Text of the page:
What is DYNAMIC NETWORK ANALYSIS? What does DYNAMIC NETWORK ANALYSIS mean? DYNAMIC NETWORK ANALYSIS meaning - DYNAMIC NETWORK ANALYSIS definition - DYNAMIC NETWORK ANALYSIS explanation. Source: Wikipedia.org article, adapted under https://creativecommons.org/licenses/by-sa/3.0/ license. Dynamic network analysis (DNA) is an emergent scientific field that brings together traditional social network analysis (SNA), link analysis (LA), social simulation and multi-agent systems (MAS) within network science and network theory. There are two aspects of this field. The first is the statistical analysis of DNA data. The second is the utilization of simulation to address issues of network dynamics. DNA networks vary from traditional social networks in that they are larger, dynamic, multi-mode, multi-plex networks, and may contain varying levels of uncertainty. The main difference of DNA to SNA is that DNA takes interactions of social features conditioning structure and behavior of networks into account. DNA is tied to temporal analysis but temporal analysis is not necessarily tied to DNA, as changes in networks sometimes result from external factors which are independent of social features found in networks. One of the most notable and earliest of cases in the use of DNA is in Sampson's monastery study, where he took snapshots of the same network from different intervals and observed and analyzed the evolution of the network. DNA statistical tools are generally optimized for large-scale networks and admit the analysis of multiple networks simultaneously in which, there are multiple types of nodes (multi-node) and multiple types of links (multi-plex). Multi-node multi-plex networks are generally referred to as meta-networks or high-dimensional networks. In contrast, SNA statistical tools focus on single or at most two mode data and facilitate the analysis of only one type of link at a time. DNA statistical tools tend to provide more measures to the user, because they have measures that use data drawn from multiple networks simultaneously. Latent space models (Sarkar and Moore, 2005) and agent-based simulation are often used to examine dynamic social networks (Carley et al., 2009). From a computer simulation perspective, nodes in DNA are like atoms in quantum theory, nodes can be, though need not be, treated as probabilistic. Whereas nodes in a traditional SNA model are static, nodes in a DNA model have the ability to learn. Properties change over time; nodes can adapt: A company's employees can learn new skills and increase their value to the network; or, capture one terrorist and three more are forced to improvise. Change propagates from one node to the next and so on. DNA adds the element of a network's evolution and considers the circumstances under which change is likely to occur. There are three main features to dynamic network analysis that distinguish it from standard social network analysis. First, rather than just using social networks, DNA looks at meta-networks. Second, agent-based modeling and other forms of simulations are often used to explore how networks evolve and adapt as well as the impact of interventions on those networks. Third, the links in the network are not binary; in fact, in many cases they represent the probability that there is a link. A meta-network is a multi-mode, multi-link, multi-level network. Multi-mode means that there are many types of nodes; e.g., nodes people and locations. Multi-link means that there are many types of links; e.g., friendship and advice. Multi-level means that some nodes may be members of other nodes, such as a network composed of people and organizations and one of the links is who is a member of which organization. While different researchers use different modes, common modes reflect who, what, when, where, why and how. A simple example of a meta-network is the PCANS formulation with people, tasks, and resources. A more detailed formulation considers people, tasks, resources, knowledge, and organizations. The ORA tool was developed to support meta-network analysis.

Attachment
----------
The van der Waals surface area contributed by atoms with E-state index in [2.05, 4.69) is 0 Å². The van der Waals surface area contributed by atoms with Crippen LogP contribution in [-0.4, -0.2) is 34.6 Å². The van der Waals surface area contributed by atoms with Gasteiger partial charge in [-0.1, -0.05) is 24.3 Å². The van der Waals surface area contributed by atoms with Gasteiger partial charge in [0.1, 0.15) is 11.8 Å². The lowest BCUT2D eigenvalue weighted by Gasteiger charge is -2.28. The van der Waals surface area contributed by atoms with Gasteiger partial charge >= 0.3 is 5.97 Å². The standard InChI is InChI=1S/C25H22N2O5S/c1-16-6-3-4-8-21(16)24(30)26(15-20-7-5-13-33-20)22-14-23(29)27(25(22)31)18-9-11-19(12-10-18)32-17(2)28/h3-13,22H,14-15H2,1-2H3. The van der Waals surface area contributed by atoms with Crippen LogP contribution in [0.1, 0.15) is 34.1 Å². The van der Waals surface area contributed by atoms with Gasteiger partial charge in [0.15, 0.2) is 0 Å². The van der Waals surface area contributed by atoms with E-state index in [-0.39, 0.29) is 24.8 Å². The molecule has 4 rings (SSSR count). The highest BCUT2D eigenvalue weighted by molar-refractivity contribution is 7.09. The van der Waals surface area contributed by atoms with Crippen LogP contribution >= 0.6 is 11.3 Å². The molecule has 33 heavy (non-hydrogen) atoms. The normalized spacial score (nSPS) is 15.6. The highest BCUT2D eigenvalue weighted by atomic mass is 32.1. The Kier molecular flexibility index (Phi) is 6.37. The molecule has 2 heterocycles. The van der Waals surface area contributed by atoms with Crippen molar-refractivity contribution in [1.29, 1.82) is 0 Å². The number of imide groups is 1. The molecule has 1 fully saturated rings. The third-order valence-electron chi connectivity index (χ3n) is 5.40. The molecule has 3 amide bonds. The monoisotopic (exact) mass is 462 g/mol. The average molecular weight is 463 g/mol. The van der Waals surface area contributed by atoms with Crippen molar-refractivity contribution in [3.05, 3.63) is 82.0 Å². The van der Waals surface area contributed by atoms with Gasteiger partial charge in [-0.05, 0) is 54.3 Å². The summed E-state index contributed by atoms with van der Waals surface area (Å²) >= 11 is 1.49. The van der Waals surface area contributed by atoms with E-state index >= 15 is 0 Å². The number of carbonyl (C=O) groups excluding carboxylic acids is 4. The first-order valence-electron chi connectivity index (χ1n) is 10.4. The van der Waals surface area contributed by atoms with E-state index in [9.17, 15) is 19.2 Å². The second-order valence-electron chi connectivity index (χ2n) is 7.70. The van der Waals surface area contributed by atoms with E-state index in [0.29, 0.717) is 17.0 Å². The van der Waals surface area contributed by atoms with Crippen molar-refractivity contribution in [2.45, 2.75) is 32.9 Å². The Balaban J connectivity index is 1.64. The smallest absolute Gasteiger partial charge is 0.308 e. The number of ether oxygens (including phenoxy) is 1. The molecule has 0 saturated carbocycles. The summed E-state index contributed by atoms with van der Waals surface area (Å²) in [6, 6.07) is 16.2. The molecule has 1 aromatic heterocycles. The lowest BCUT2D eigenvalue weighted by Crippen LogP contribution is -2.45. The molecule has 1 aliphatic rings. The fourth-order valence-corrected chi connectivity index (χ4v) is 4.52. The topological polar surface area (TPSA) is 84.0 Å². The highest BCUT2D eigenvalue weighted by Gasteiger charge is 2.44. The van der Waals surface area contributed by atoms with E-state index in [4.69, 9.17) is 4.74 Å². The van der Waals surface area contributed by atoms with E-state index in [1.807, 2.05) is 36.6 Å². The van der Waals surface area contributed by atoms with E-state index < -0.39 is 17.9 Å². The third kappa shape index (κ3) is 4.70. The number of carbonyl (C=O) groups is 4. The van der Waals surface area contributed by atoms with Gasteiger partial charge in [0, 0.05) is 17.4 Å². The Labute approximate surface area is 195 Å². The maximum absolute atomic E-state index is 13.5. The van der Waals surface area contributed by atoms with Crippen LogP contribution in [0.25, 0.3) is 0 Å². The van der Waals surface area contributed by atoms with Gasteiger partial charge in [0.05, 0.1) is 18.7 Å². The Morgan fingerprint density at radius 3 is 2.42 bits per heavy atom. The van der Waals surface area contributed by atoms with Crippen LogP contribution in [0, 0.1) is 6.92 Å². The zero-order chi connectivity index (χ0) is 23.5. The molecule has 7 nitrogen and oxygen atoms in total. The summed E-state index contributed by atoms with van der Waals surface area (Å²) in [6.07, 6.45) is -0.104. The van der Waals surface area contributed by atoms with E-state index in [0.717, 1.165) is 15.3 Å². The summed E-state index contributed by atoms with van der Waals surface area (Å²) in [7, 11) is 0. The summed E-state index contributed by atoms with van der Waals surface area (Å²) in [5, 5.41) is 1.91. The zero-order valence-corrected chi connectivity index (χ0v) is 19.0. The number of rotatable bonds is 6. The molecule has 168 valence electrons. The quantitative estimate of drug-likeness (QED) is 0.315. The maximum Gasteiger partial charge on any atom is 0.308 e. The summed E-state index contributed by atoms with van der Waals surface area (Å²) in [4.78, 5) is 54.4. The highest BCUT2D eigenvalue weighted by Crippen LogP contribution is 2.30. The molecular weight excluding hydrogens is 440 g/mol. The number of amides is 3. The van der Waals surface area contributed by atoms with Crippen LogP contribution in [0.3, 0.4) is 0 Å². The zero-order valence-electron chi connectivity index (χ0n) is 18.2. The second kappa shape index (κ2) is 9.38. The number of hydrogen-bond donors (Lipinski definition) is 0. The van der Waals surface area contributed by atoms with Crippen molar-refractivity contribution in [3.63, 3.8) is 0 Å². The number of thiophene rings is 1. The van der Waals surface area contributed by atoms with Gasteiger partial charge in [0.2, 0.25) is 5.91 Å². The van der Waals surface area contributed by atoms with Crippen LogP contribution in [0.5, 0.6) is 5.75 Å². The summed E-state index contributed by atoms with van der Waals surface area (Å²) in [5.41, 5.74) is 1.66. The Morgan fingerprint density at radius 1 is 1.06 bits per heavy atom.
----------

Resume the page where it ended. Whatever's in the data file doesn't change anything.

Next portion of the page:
Views: 783 The Audiopedia
This talk will focus on How SNA can help enhance the outcomes of Marketing Campaigns by using social network graphs . Social network analytics (SNA) is the process of investigating social structures through the use of network and graph theories. It characterizes networked structures in terms of nodes (individual actors, people, or things within the network) and the ties or edges (relationships or interactions) that connect them. This is emerging as an important tool to understand customer behavior and influencing his behavior. The talk will focus on the mathematics behind SNA and how SNA can help make marketing decisions for telecom operators. SNA use case will use telecom consumer data to establish networks based on their calling behavior like frequency, duration of calls, types of connections and thus establish major communities and influencers. By identifying key influencers and active communities marketing campaigns can be made more effective/viral. It helps in improving the adoption rate by targeting influencers with a large degree of followers. It will also touch upon how SNA helps retention rate and spread the impact of marketing campaigns. The tools used for use case is SAS SNA and Node XL for demonstration purpose. It will show how SNA helps in lifting the impact of campaigns. This use case will illustrate a project focused on building a SNA model using a combination of demographic/firmographic variables for companies variables and Call frequency details. The dimensions like the company you work with, the place you stay, your professional experience and position, Industry Type etc. helps add a lot more value to the social network graph. With the right combination of the dimensions and problem at hand, in our case, it was more of marketing analytics we can identify the right influencers within a network. The more dimensions we add, the network gets stronger and more effective for running campaigns. Details: https://confengine.com/odsc-india-2018/proposal/7312/social-network-analytics-to-enhance-marketing-outcomes-in-telecom-sector Conference: https://india.odsc.com/
Views: 244 ConfEngine
KM & Innovation by Alvin Soleh, KMPlus.
Views: 38 Alvin Soleh
Presenter: Eric Smith, Manager, Monitoring Evaluation, and Learning Coady International Institute, St. Francis Xavier University How can relationships between people and groups be visualized and measured? Who are the influencers, connectors and brokers? How can does knowledge and innovation spread? Social network analysis (SNA) is a method that models and measures relationships between people and groups, and it can help answer these questions. In this webinar, Eric will provide an introduction to SNA—including how to collect data and interpret a basic social network map— based on a recent study of Coady’s South African alumni. He will also explore graduates’ recommendations on how to bring alumni together for greater impact—and hopes that webinar participants will share their insights into this important topic and that viewers will comment here. Eric Smith leads Coady's monitoring, evaluation, and learning. As a “data-nerd” he enjoys exploring how participatory quantitative and qualitative MEL methods can transform power and agency to empower people, organizations and partners. Eric joined Coady in 2016. Prior to his work at Coady, he was with Genuine Progress Index Atlantic and Canada's International Development Research Centre.
Views: 45 Coady Institute
K-core decomposition of networks. Diads and triads. Edge reciprocity. Frequent subgraphs. Network motifs. Assortative mixing. Network visualization. Forde directed layouts. Adjacency matrix ordering. Lecture slides: http://www.leonidzhukov.net/hse/2015/sna/lectures/lecture6.pdf
Views: 1478 Leonid Zhukov
Presentation of SNA for Comm 606 at WVU. As someone who works in a "self-owned business" standpoint with a blog/video blog and graphic design company, I utilize these as my workplace in examples of SNA and how it can be used. For an interesting, nerdy exploration of SNA and the details of one of the graphs and maps included, check out the "Star Wars social networks" here: http://evelinag.com/blog/2016/01-25-social-network-force-awakens/#.XKBdSNF7mL8 Royalty-free music from bensound.com
Views: 22 Trinity Mullins